Berenstein/stain Bears

Do you remember The Berenstain Bears?

Do you, like millions of others, misremember them as the Berenstein Bears? I remember reading about this years ago, and now the web has caught up – people are freaking out about glitches in the Matrix, alternate realities, and other malarkey.

Brace for impact…

It’s always been “Berenstain”.

I very vividly remember my 2nd grade teacher “correcting” my saying “stain” in front of the entire class. I used to read books to the class, repeatedly, every week. The Pokey Little Puppy, The Monster at the End of This Book, and a bunch of other favorites that my mom used to read to me.

The Berenstain Bears was one of them.

This phenomena was created by adults without appreciation for detail, who propagated one mispronunciation to impressionable young minds. It’s the same as everyone playing Monopoly incorrectly for decades.

Human minds naturally trust ubiquity & do not reprocess solved problems.

The lesson? People all around you accidentally influence your perceptions, in ways that have seemingly invisible yet long-lasting effects.

Concepts like discrimination, racism, classism, ageism, and so on, are ideas handed down to us by the people that came before us.

You can continue believing what your memories have convinced you over-time as real, or you can accept reality as it presents itself today, tomorrow, and everyday thereafter.

There are no super heroes or villains. No aliens. No ghosts. No time travel. And definitely, without question, no Berenstein Bears. 🐻

Meta Icon v1.0.0

In my job, I work with a lot of meta-data. (If you’re not sure what meta-data is, go search the web & come back; I’ll wait here…)

I’m frequently annoyed at a lack of an icon for it. Unlike technologies like RSS, HTML5, and so on, meta-data is harder to visualize and define because it means many different things in many different applications.

In WordPress, meta-data traditionally refers to our arbitrary key-value storage system for primary objects like posts, comments, users, taxonomy terms, and so on. It also refers to the team of mostly-volunteer staff that help build & maintain wordpress.org and the surrounding galaxy of sites connected to it.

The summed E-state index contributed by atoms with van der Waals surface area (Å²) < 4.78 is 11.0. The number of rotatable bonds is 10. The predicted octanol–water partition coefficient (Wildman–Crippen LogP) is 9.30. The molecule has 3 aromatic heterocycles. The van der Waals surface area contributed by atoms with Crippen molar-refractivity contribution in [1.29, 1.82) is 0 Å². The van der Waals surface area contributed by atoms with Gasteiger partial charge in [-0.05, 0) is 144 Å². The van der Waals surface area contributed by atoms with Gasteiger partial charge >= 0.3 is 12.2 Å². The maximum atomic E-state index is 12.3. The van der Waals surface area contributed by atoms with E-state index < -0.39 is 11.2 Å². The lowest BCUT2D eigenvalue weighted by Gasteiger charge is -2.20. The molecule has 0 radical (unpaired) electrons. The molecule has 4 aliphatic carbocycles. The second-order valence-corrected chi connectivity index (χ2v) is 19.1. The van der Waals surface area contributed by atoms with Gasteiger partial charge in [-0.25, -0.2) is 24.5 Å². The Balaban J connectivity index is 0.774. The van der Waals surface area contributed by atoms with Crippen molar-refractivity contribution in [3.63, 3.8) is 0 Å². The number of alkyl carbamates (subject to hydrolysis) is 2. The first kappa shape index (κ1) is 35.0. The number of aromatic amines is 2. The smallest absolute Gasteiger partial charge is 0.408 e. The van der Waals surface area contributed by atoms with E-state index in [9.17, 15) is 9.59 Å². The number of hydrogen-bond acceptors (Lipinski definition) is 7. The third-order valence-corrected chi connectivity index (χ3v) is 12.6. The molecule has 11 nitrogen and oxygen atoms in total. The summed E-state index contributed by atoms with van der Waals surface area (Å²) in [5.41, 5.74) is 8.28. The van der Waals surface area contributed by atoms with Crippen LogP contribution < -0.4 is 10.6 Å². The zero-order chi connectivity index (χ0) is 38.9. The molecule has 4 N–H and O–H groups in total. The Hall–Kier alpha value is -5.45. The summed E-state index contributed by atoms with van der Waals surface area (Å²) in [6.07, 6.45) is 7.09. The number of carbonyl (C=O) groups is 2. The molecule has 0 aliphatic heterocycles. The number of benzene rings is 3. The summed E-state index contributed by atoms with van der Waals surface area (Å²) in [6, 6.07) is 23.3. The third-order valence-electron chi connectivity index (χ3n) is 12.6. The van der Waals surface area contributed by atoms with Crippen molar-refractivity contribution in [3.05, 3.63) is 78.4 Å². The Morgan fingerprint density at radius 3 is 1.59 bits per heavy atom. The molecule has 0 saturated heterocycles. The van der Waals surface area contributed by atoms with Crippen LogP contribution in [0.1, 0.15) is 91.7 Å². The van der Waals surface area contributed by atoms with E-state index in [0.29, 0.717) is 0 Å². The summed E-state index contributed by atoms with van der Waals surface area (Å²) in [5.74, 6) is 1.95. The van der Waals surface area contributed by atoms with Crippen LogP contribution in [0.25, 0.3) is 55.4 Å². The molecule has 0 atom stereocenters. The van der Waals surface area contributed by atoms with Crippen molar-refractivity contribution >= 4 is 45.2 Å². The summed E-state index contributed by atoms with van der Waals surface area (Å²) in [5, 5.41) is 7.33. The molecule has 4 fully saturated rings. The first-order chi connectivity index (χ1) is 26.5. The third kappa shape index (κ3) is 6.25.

Right now, WordPress’s Meta team uses the networking icon as it’s mark, which isn’t bad, but I don’ really think it’s right. It looks like this:

Screen Shot 2016-09-04 at 12.20.48.png

I was also working on a WordPress plugin for multisite blog-meta, and couldn’t find a suitable icon, so I decided to take a stab at one myself.

Of course, it’s likely a similar design exists somewhere for something else (and any similarities are accidental & coincidental) and I have a bad habit of thinking I’ve invented something only to learn someone on the web beat me to it.

I figure, it’s better to put something out into the world for scrutiny sooner, so here’s what I came up with in a pinch, and you can see it in action here:

 

meta-icon.png
Dark
meta-icon-light.png
Light

All of the assets are up on Github, pull-requests encouraged. ❤️

P.S. Please don’t sue me if this icon is already a thing. I promise, I had no idea, and Google’s reverse image search came up empty, so maybe you should look into that instead of bothering lil’ol me.

 

Dear Automattic,

I know it’s been 3 years since we split up, but I wanted to reach out to say that I’m sorry for all of the pain I caused you.

You see, back in 2010, I was on top of the WordPress world. I had great clients, was making OK money, and was making a move away from a city that hated me (Miami) to a city that might hate me less (Providence.)

I gave up my clients and my money to pursue you. I switched from Qwerty to Dvorak for you. I even tried new things I knew I would hate to try and make things work between us. I gave you my best ideas about Jetpack, Reblogs, Followers & Likes, but once I had you, you weren’t what I expected you to be…

That was my fault, for putting you on a pedestal. I set expectations you weren’t setup to meet for me.

When you asked me to join you as part of your distributed workforce, I asked if I would have to wear pants. That quip echoed through the company culture enough where The Year Without Pants was the popular vote for a book where I’d only be mentioned a few small times amongst a team of top-tier Automatticians.

When you asked me to work on Jetpack, I wanted to work on WordPress.com Profiles. I still think user profiles are a live cavity that desperately needs filling to make WordPress.com more enjoyable, but you didn’t agree. I know now that that’s okay, but back then I was pretty deflated… lost… really just aimless for a while.

When you asked me to try out VIP, I was excited to try out anything new (because back then changing teams wasn’t really a thing) but we both knew I’d be miserable in ZenDesk all day, so it was really just a kind way to force a mutual decision, and that’s okay too.